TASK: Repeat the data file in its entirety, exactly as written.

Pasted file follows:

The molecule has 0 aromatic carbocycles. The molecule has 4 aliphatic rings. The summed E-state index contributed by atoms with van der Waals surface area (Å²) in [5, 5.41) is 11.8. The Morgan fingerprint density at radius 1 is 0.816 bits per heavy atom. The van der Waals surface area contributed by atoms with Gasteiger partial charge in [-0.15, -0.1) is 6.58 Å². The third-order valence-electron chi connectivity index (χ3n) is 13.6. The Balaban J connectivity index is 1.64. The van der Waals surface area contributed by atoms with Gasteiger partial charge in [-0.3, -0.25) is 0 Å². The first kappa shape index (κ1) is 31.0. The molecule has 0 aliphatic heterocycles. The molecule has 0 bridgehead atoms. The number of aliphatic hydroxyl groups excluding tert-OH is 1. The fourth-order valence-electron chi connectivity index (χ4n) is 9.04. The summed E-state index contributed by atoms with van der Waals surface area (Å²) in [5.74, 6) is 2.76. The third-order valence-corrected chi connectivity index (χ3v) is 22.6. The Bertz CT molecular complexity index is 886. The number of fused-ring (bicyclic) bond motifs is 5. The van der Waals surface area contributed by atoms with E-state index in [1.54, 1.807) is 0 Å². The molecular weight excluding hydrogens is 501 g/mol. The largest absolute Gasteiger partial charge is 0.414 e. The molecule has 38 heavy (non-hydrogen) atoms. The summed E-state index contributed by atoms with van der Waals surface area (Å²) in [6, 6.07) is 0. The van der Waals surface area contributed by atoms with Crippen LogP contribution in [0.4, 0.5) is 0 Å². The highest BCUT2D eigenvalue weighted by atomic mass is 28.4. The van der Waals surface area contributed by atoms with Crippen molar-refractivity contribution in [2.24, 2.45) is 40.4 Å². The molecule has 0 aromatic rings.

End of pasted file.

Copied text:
The molecule has 0 aromatic carbocycles. The molecule has 4 aliphatic rings. The summed E-state index contributed by atoms with van der Waals surface area (Å²) in [5, 5.41) is 11.8. The Morgan fingerprint density at radius 1 is 0.816 bits per heavy atom. The van der Waals surface area contributed by atoms with Gasteiger partial charge in [-0.15, -0.1) is 6.58 Å². The third-order valence-electron chi connectivity index (χ3n) is 13.6. The Balaban J connectivity index is 1.64. The van der Waals surface area contributed by atoms with Gasteiger partial charge in [-0.3, -0.25) is 0 Å². The first kappa shape index (κ1) is 31.0. The molecule has 0 aliphatic heterocycles. The molecule has 0 bridgehead atoms. The number of aliphatic hydroxyl groups excluding tert-OH is 1. The fourth-order valence-electron chi connectivity index (χ4n) is 9.04. The summed E-state index contributed by atoms with van der Waals surface area (Å²) in [5.74, 6) is 2.76. The third-order valence-corrected chi connectivity index (χ3v) is 22.6. The Bertz CT molecular complexity index is 886. The number of fused-ring (bicyclic) bond motifs is 5. The van der Waals surface area contributed by atoms with E-state index in [1.54, 1.807) is 0 Å². The molecular weight excluding hydrogens is 501 g/mol. The largest absolute Gasteiger partial charge is 0.414 e. The molecule has 38 heavy (non-hydrogen) atoms. The summed E-state index contributed by atoms with van der Waals surface area (Å²) in [6, 6.07) is 0. The van der Waals surface area contributed by atoms with Crippen LogP contribution in [0.4, 0.5) is 0 Å². The highest BCUT2D eigenvalue weighted by atomic mass is 28.4. The van der Waals surface area contributed by atoms with Crippen molar-refractivity contribution in [2.24, 2.45) is 40.4 Å². The molecule has 0 aromatic rings.